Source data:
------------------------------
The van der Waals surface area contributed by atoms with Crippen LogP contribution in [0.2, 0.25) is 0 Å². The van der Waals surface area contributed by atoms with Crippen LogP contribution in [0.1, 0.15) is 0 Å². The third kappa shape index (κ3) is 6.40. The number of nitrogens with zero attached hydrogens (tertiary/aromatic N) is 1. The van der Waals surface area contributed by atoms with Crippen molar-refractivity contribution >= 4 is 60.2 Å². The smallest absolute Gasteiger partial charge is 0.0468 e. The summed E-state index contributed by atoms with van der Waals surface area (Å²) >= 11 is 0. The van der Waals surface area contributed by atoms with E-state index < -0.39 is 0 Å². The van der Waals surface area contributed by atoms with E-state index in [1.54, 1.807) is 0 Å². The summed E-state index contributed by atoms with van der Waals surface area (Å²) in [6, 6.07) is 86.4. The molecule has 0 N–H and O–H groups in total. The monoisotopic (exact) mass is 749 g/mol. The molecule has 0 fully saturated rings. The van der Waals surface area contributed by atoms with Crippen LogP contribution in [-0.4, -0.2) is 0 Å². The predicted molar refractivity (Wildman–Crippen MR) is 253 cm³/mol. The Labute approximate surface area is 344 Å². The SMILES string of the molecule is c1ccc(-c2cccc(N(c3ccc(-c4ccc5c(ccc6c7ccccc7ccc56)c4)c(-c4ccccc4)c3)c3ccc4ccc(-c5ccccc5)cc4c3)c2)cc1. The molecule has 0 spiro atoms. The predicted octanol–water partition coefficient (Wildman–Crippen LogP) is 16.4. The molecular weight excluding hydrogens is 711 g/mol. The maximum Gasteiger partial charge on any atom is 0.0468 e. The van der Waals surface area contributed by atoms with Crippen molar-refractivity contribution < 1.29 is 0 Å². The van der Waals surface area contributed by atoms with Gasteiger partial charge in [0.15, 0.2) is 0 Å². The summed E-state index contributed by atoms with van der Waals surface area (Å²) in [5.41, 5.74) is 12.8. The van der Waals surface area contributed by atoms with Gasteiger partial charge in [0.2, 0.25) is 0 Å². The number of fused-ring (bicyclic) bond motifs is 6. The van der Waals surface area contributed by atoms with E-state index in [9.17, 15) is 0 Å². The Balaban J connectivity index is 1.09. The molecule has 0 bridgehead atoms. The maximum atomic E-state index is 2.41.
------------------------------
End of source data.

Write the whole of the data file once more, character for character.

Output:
The van der Waals surface area contributed by atoms with Crippen LogP contribution in [0.2, 0.25) is 0 Å². The van der Waals surface area contributed by atoms with Crippen LogP contribution in [0.1, 0.15) is 0 Å². The third kappa shape index (κ3) is 6.40. The number of nitrogens with zero attached hydrogens (tertiary/aromatic N) is 1. The van der Waals surface area contributed by atoms with Crippen molar-refractivity contribution >= 4 is 60.2 Å². The smallest absolute Gasteiger partial charge is 0.0468 e. The summed E-state index contributed by atoms with van der Waals surface area (Å²) >= 11 is 0. The van der Waals surface area contributed by atoms with E-state index < -0.39 is 0 Å². The van der Waals surface area contributed by atoms with E-state index in [1.54, 1.807) is 0 Å². The summed E-state index contributed by atoms with van der Waals surface area (Å²) in [6, 6.07) is 86.4. The molecule has 0 N–H and O–H groups in total. The monoisotopic (exact) mass is 749 g/mol. The molecule has 0 fully saturated rings. The van der Waals surface area contributed by atoms with Crippen LogP contribution in [-0.4, -0.2) is 0 Å². The predicted molar refractivity (Wildman–Crippen MR) is 253 cm³/mol. The Labute approximate surface area is 344 Å². The SMILES string of the molecule is c1ccc(-c2cccc(N(c3ccc(-c4ccc5c(ccc6c7ccccc7ccc56)c4)c(-c4ccccc4)c3)c3ccc4ccc(-c5ccccc5)cc4c3)c2)cc1. The molecule has 0 spiro atoms. The predicted octanol–water partition coefficient (Wildman–Crippen LogP) is 16.4. The molecular weight excluding hydrogens is 711 g/mol. The maximum Gasteiger partial charge on any atom is 0.0468 e. The van der Waals surface area contributed by atoms with Crippen molar-refractivity contribution < 1.29 is 0 Å². The van der Waals surface area contributed by atoms with Gasteiger partial charge in [0.15, 0.2) is 0 Å². The summed E-state index contributed by atoms with van der Waals surface area (Å²) in [5.41, 5.74) is 12.8. The van der Waals surface area contributed by atoms with Gasteiger partial charge in [0.2, 0.25) is 0 Å². The number of fused-ring (bicyclic) bond motifs is 6. The van der Waals surface area contributed by atoms with E-state index in [9.17, 15) is 0 Å². The Balaban J connectivity index is 1.09. The molecule has 0 bridgehead atoms. The maximum atomic E-state index is 2.41.